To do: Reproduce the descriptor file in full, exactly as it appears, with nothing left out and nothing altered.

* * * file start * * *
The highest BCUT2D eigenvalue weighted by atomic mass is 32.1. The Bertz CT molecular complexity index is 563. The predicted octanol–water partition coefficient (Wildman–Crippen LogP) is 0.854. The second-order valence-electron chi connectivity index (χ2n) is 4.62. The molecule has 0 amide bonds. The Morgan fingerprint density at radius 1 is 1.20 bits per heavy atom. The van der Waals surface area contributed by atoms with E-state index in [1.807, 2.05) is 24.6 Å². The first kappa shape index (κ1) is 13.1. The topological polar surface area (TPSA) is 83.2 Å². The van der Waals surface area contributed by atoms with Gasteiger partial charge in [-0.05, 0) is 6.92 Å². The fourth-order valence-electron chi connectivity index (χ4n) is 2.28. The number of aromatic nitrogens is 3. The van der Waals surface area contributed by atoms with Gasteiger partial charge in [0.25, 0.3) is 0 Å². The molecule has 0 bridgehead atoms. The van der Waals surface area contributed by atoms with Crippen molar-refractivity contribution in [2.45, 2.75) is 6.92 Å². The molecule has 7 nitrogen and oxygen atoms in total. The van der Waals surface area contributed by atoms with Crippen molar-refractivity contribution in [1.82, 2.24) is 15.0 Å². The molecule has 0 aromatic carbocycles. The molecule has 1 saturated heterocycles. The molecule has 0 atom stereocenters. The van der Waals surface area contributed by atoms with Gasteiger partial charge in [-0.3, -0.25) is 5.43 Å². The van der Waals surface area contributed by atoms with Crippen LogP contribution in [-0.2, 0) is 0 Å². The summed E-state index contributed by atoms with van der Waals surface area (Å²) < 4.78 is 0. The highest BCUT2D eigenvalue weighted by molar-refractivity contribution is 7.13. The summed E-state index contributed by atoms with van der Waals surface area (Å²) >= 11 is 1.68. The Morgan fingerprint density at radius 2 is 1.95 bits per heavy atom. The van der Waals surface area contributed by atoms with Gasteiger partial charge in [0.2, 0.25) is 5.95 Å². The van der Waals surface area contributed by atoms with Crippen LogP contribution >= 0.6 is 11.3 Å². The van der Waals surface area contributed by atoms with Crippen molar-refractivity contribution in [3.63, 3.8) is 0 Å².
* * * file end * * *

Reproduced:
The highest BCUT2D eigenvalue weighted by atomic mass is 32.1. The Bertz CT molecular complexity index is 563. The predicted octanol–water partition coefficient (Wildman–Crippen LogP) is 0.854. The second-order valence-electron chi connectivity index (χ2n) is 4.62. The molecule has 0 amide bonds. The Morgan fingerprint density at radius 1 is 1.20 bits per heavy atom. The van der Waals surface area contributed by atoms with E-state index in [1.807, 2.05) is 24.6 Å². The first kappa shape index (κ1) is 13.1. The topological polar surface area (TPSA) is 83.2 Å². The van der Waals surface area contributed by atoms with Gasteiger partial charge in [-0.05, 0) is 6.92 Å². The fourth-order valence-electron chi connectivity index (χ4n) is 2.28. The number of aromatic nitrogens is 3. The van der Waals surface area contributed by atoms with Gasteiger partial charge in [0.25, 0.3) is 0 Å². The molecule has 0 bridgehead atoms. The van der Waals surface area contributed by atoms with Crippen molar-refractivity contribution in [2.45, 2.75) is 6.92 Å². The molecule has 7 nitrogen and oxygen atoms in total. The van der Waals surface area contributed by atoms with Crippen molar-refractivity contribution in [1.82, 2.24) is 15.0 Å². The molecule has 0 aromatic carbocycles. The molecule has 1 saturated heterocycles. The molecule has 0 atom stereocenters. The van der Waals surface area contributed by atoms with Gasteiger partial charge in [-0.3, -0.25) is 5.43 Å². The van der Waals surface area contributed by atoms with Crippen LogP contribution in [-0.2, 0) is 0 Å². The summed E-state index contributed by atoms with van der Waals surface area (Å²) < 4.78 is 0. The highest BCUT2D eigenvalue weighted by molar-refractivity contribution is 7.13. The summed E-state index contributed by atoms with van der Waals surface area (Å²) >= 11 is 1.68. The Morgan fingerprint density at radius 2 is 1.95 bits per heavy atom. The van der Waals surface area contributed by atoms with Gasteiger partial charge in [0.2, 0.25) is 5.95 Å². The van der Waals surface area contributed by atoms with Crippen LogP contribution >= 0.6 is 11.3 Å². The van der Waals surface area contributed by atoms with Crippen molar-refractivity contribution in [3.63, 3.8) is 0 Å².